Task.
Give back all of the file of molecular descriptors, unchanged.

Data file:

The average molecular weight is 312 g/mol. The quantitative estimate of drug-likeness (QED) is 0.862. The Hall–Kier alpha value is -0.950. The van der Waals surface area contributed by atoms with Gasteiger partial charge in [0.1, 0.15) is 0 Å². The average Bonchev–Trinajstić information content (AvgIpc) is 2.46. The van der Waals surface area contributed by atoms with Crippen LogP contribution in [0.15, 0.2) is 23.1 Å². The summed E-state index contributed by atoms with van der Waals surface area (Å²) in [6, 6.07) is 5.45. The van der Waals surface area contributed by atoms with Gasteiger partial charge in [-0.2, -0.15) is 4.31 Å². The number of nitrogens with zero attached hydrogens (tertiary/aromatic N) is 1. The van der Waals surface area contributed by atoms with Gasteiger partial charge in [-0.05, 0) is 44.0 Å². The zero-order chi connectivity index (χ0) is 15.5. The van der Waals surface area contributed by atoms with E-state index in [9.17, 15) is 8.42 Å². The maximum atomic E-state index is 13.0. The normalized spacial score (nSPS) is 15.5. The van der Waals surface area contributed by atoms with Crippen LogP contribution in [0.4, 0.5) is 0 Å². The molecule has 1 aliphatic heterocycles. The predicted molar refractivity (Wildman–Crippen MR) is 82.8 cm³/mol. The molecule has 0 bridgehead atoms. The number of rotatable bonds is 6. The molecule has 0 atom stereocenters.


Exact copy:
The average molecular weight is 312 g/mol. The quantitative estimate of drug-likeness (QED) is 0.862. The Hall–Kier alpha value is -0.950. The van der Waals surface area contributed by atoms with Gasteiger partial charge in [0.1, 0.15) is 0 Å². The average Bonchev–Trinajstić information content (AvgIpc) is 2.46. The van der Waals surface area contributed by atoms with Crippen LogP contribution in [0.15, 0.2) is 23.1 Å². The summed E-state index contributed by atoms with van der Waals surface area (Å²) in [6, 6.07) is 5.45. The van der Waals surface area contributed by atoms with Gasteiger partial charge in [-0.2, -0.15) is 4.31 Å². The number of nitrogens with zero attached hydrogens (tertiary/aromatic N) is 1. The van der Waals surface area contributed by atoms with Gasteiger partial charge in [-0.05, 0) is 44.0 Å². The zero-order chi connectivity index (χ0) is 15.5. The van der Waals surface area contributed by atoms with E-state index in [9.17, 15) is 8.42 Å². The maximum atomic E-state index is 13.0. The normalized spacial score (nSPS) is 15.5. The van der Waals surface area contributed by atoms with Crippen LogP contribution in [0.4, 0.5) is 0 Å². The molecule has 1 aliphatic heterocycles. The predicted molar refractivity (Wildman–Crippen MR) is 82.8 cm³/mol. The molecule has 0 bridgehead atoms. The number of rotatable bonds is 6. The molecule has 0 atom stereocenters.